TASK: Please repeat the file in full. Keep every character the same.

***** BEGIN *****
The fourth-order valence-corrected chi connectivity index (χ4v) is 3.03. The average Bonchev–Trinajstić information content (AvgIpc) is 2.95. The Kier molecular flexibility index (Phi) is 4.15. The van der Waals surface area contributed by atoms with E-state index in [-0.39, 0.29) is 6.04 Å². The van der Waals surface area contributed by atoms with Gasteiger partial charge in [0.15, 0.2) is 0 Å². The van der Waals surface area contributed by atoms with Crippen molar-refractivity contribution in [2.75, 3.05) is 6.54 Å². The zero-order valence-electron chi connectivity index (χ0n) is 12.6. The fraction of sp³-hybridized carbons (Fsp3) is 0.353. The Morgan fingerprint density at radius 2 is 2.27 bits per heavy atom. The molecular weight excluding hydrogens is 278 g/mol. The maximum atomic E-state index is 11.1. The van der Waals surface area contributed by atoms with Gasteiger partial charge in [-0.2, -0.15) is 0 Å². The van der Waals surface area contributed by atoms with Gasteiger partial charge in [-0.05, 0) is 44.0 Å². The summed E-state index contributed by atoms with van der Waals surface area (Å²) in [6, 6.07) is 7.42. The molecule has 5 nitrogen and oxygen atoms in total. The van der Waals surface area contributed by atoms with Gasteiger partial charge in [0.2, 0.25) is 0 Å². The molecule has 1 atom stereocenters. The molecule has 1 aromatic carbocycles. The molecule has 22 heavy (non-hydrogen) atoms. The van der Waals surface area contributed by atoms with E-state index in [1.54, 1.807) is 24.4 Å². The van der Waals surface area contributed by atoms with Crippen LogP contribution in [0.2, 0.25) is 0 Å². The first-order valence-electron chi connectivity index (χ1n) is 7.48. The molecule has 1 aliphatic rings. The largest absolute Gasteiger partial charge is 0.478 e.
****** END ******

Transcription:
The fourth-order valence-corrected chi connectivity index (χ4v) is 3.03. The average Bonchev–Trinajstić information content (AvgIpc) is 2.95. The Kier molecular flexibility index (Phi) is 4.15. The van der Waals surface area contributed by atoms with E-state index in [-0.39, 0.29) is 6.04 Å². The van der Waals surface area contributed by atoms with Gasteiger partial charge in [0.15, 0.2) is 0 Å². The van der Waals surface area contributed by atoms with Crippen molar-refractivity contribution in [2.75, 3.05) is 6.54 Å². The zero-order valence-electron chi connectivity index (χ0n) is 12.6. The fraction of sp³-hybridized carbons (Fsp3) is 0.353. The Morgan fingerprint density at radius 2 is 2.27 bits per heavy atom. The molecular weight excluding hydrogens is 278 g/mol. The maximum atomic E-state index is 11.1. The van der Waals surface area contributed by atoms with Gasteiger partial charge in [-0.2, -0.15) is 0 Å². The van der Waals surface area contributed by atoms with Gasteiger partial charge in [-0.05, 0) is 44.0 Å². The summed E-state index contributed by atoms with van der Waals surface area (Å²) in [6, 6.07) is 7.42. The molecule has 5 nitrogen and oxygen atoms in total. The van der Waals surface area contributed by atoms with Gasteiger partial charge in [0.2, 0.25) is 0 Å². The molecule has 1 atom stereocenters. The molecule has 1 aromatic carbocycles. The molecule has 22 heavy (non-hydrogen) atoms. The van der Waals surface area contributed by atoms with E-state index in [1.54, 1.807) is 24.4 Å². The van der Waals surface area contributed by atoms with Crippen LogP contribution in [0.2, 0.25) is 0 Å². The first-order valence-electron chi connectivity index (χ1n) is 7.48. The molecule has 1 aliphatic rings. The largest absolute Gasteiger partial charge is 0.478 e.